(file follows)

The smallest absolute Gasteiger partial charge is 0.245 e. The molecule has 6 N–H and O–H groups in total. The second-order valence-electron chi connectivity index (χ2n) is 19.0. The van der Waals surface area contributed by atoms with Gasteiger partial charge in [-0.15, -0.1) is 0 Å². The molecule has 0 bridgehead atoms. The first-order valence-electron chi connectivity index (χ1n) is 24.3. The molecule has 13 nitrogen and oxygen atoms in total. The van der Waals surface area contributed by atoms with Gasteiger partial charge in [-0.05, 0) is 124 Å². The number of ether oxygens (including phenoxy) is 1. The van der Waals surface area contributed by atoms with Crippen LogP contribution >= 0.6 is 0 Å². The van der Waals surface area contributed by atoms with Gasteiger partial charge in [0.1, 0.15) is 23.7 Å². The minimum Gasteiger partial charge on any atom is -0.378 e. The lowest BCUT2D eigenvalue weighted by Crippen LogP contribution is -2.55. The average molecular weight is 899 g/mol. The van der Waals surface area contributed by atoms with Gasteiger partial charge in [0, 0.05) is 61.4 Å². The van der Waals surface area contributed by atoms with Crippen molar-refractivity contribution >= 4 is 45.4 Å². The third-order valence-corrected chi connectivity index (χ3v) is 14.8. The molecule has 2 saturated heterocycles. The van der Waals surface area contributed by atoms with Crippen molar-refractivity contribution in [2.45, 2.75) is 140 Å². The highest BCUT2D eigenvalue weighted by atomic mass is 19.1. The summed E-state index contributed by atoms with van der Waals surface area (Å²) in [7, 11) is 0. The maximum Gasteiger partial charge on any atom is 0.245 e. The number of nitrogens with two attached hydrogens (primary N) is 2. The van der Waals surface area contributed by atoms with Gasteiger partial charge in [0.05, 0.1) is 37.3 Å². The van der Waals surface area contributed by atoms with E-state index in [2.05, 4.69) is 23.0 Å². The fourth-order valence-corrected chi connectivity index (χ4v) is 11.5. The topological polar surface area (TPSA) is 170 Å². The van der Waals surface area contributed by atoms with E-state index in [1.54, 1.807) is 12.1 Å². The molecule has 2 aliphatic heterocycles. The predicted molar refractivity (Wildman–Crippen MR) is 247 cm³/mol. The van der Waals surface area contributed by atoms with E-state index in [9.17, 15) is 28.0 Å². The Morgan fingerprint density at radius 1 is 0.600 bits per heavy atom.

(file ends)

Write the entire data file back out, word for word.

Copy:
The smallest absolute Gasteiger partial charge is 0.245 e. The molecule has 6 N–H and O–H groups in total. The second-order valence-electron chi connectivity index (χ2n) is 19.0. The van der Waals surface area contributed by atoms with Gasteiger partial charge in [-0.15, -0.1) is 0 Å². The molecule has 0 bridgehead atoms. The first-order valence-electron chi connectivity index (χ1n) is 24.3. The molecule has 13 nitrogen and oxygen atoms in total. The van der Waals surface area contributed by atoms with Gasteiger partial charge in [-0.05, 0) is 124 Å². The number of ether oxygens (including phenoxy) is 1. The van der Waals surface area contributed by atoms with Crippen LogP contribution >= 0.6 is 0 Å². The van der Waals surface area contributed by atoms with Gasteiger partial charge in [0.1, 0.15) is 23.7 Å². The minimum Gasteiger partial charge on any atom is -0.378 e. The lowest BCUT2D eigenvalue weighted by Crippen LogP contribution is -2.55. The average molecular weight is 899 g/mol. The van der Waals surface area contributed by atoms with Gasteiger partial charge in [0, 0.05) is 61.4 Å². The van der Waals surface area contributed by atoms with Crippen molar-refractivity contribution >= 4 is 45.4 Å². The third-order valence-corrected chi connectivity index (χ3v) is 14.8. The molecule has 2 saturated heterocycles. The van der Waals surface area contributed by atoms with Crippen molar-refractivity contribution in [2.45, 2.75) is 140 Å². The highest BCUT2D eigenvalue weighted by atomic mass is 19.1. The summed E-state index contributed by atoms with van der Waals surface area (Å²) in [7, 11) is 0. The maximum Gasteiger partial charge on any atom is 0.245 e. The number of nitrogens with two attached hydrogens (primary N) is 2. The van der Waals surface area contributed by atoms with Gasteiger partial charge in [0.05, 0.1) is 37.3 Å². The van der Waals surface area contributed by atoms with E-state index in [2.05, 4.69) is 23.0 Å². The fourth-order valence-corrected chi connectivity index (χ4v) is 11.5. The topological polar surface area (TPSA) is 170 Å². The van der Waals surface area contributed by atoms with E-state index in [1.54, 1.807) is 12.1 Å². The molecule has 2 aliphatic heterocycles. The predicted molar refractivity (Wildman–Crippen MR) is 247 cm³/mol. The van der Waals surface area contributed by atoms with E-state index in [9.17, 15) is 28.0 Å². The Morgan fingerprint density at radius 1 is 0.600 bits per heavy atom.